Sunday, July 29, 2012


Sundays are peaceful at Pea Pickle Farm. Buster is pooped from his day at the farmers market, a day in which he stays in the van, which has been rigged with a blanket for shade and an old ottoman to barricade a wide open door, all in an effort to prevent him from frying or steaming or otherwise overheating, but he stays on watch, standing most of the day looking out either of the front windows, watching, in his semi-blind way, the world go by, and by the end of the day his back legs are so beleaguered he's got an odd, squattish look to him, all akimbo, and I wonder how it is he doesn't just collapse. (For those who don't know, Buster is a rather old dog, 17 years old, to be exact.) Buster will collapse after the market is over, when we are loaded up and heading out of town. He settles down, chin on my knee, will sleep the 80 miles home. On Sundays, he continues to sleep.

On Sundays I am tired from the market, having talked with more people in that five- to six-hour stretch than all the rest of the week, having unloaded the tent, the table, the beeswax candles, the display, and all the paraphernalia from the van and then back to the van, usually, this summer, in a bit of heat and bearing-down sun. But it is a good tired, as there is the satisfaction of having gotten out, having sold a few candles, having had some fun, and of having a little money in the pocket.

On Sundays Elliott, the cat, sleeps the day away. It is just like every other day, for him.

And on these peaceful Sundays I clean house. I dust, I vacuum, I sweep away cobwebs and fur and dervishes of dust. I clean the bathroom. I might change the sheets on the bed. Maybe I'll do a little laundry. While the dog and cat snooze, I clean and enjoy every minute of it. When I am done, if the weather's agreeable, I go down to the river for a swim. So this, now, is my Sunday habit.

There was a time when my Sunday habit involved the Sunday newspaper. The comics first, then other sections, the sections changing over time, but usually the front section, the actual news section, last, and putting the crossword puzzle aside for later. The ritual of separating the ad circulars into two piles, one for looking at, the other for tossing in the recycle bin. The ritual of idling through the colorful, glossy pages, looking at all the possibilities for stuff I increasingly did not need or want. It was a comfortable habit, sitting in my chair, tea on the side table, the paper all around, strewn about, but a few years ago I stopped delivery of the Sunday paper. At first, Sunday mornings seemed odd, but then not. The Sunday paper habit had gone the way of many others: the soap opera habit, the cigarette habit, the beer habit, the root beer habit, the ginger ale habit. Now it's just an occasional root beer float at The Drive-In.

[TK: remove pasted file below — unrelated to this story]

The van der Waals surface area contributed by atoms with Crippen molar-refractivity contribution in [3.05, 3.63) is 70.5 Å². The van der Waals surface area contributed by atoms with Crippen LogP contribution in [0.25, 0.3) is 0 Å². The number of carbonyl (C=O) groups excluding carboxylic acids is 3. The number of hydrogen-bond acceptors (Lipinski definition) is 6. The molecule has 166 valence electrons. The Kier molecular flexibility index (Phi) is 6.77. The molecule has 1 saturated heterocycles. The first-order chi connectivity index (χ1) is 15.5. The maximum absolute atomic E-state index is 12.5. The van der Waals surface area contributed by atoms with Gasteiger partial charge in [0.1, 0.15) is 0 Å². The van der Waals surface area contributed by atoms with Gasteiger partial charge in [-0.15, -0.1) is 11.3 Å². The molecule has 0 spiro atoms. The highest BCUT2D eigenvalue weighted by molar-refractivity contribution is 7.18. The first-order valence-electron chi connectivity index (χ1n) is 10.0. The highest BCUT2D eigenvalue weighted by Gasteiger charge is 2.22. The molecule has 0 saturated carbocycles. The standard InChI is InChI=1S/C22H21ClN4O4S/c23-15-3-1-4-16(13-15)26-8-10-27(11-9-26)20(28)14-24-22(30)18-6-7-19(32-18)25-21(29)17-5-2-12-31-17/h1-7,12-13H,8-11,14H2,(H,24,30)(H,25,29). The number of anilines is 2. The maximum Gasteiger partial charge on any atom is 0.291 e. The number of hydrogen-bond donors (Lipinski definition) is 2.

There was a period of time when my ability to discard habits that I no longer cared for worried me. What if, I thought, habit is all life is? And if I keep discarding habits, what will I be left with? Who will I be? Oh my - what if all a person is is his or her habits? Without my particular habits, who am I? And how will people know me, if I keep changing my habits? Shouldn't I be more consistent? (My father was a model of consistency, as is my mother.) Do I have a problem with habitual behavior? Believe it detracts from free will and all that? Well, no. I am actually still a mess of habits - like it's about time for dinner so I better either wrap this up or put it away for later because, uh, it's about time for dinner, never mind whether I'm actually hungry or not, but of course I am, because stomachs and appetites, I am sure, adhere strongly to habit. For the most part, I think we are, or at least our lives are, very much the sum of our habits, and that's OK. Just as long as we are each free to choose our own habits and to break them when ready.

There are times, of course, when a change of habit is forced upon one. It causes stress. "Life events," I've heard them called. Divorce. Marriage. Death of a loved one. Loss of a job. Moving. I spent about half of last year moving and for six months or more kept a foot in each of two places that were a hundred miles apart. One, the one I was moving to and couldn't wait to move to, did not have running water and, for a while, no electricity. The other I had to sell and pack up and clean out of and even though it had a toilet and hot water, it became increasingly difficult to stay there. I had a grand sense of dislocation - discombobulation, to use a favorite word - and my only routine was packing up to spend the night here then there and back again and wondering when it would all end and how it would work out. That, and the Saturday farmers market. I remember thinking: What I wouldn't give for a little homey humdrum routine.

So now, peaceful Sundays. A habit I'd like to keep. For a little while, anyway.